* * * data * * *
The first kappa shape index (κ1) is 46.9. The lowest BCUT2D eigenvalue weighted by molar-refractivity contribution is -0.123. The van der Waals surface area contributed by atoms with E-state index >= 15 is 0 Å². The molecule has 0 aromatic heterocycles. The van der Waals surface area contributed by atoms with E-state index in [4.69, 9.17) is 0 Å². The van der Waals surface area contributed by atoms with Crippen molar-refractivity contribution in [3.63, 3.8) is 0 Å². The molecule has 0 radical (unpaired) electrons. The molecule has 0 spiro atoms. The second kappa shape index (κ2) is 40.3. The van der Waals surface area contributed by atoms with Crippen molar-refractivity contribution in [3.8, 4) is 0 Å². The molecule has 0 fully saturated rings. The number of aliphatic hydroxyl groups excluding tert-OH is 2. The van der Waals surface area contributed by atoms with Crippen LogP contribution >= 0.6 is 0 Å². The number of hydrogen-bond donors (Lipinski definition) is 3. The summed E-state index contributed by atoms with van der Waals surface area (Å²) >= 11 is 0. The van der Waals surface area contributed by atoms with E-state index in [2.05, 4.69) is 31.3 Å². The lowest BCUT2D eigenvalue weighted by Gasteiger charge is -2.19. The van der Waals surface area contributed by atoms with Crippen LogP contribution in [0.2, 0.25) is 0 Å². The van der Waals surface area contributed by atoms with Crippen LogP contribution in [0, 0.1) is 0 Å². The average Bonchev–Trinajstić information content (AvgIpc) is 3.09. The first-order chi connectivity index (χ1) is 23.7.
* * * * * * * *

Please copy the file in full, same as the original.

The first kappa shape index (κ1) is 46.9. The lowest BCUT2D eigenvalue weighted by molar-refractivity contribution is -0.123. The van der Waals surface area contributed by atoms with E-state index >= 15 is 0 Å². The molecule has 0 aromatic heterocycles. The van der Waals surface area contributed by atoms with E-state index in [4.69, 9.17) is 0 Å². The van der Waals surface area contributed by atoms with Crippen molar-refractivity contribution in [3.63, 3.8) is 0 Å². The molecule has 0 radical (unpaired) electrons. The molecule has 0 spiro atoms. The second kappa shape index (κ2) is 40.3. The van der Waals surface area contributed by atoms with Crippen molar-refractivity contribution in [3.8, 4) is 0 Å². The molecule has 0 fully saturated rings. The number of aliphatic hydroxyl groups excluding tert-OH is 2. The van der Waals surface area contributed by atoms with Crippen LogP contribution >= 0.6 is 0 Å². The number of hydrogen-bond donors (Lipinski definition) is 3. The summed E-state index contributed by atoms with van der Waals surface area (Å²) >= 11 is 0. The van der Waals surface area contributed by atoms with E-state index in [2.05, 4.69) is 31.3 Å². The lowest BCUT2D eigenvalue weighted by Gasteiger charge is -2.19. The van der Waals surface area contributed by atoms with Crippen LogP contribution in [0.2, 0.25) is 0 Å². The van der Waals surface area contributed by atoms with Crippen LogP contribution in [0, 0.1) is 0 Å². The average Bonchev–Trinajstić information content (AvgIpc) is 3.09. The first-order chi connectivity index (χ1) is 23.7.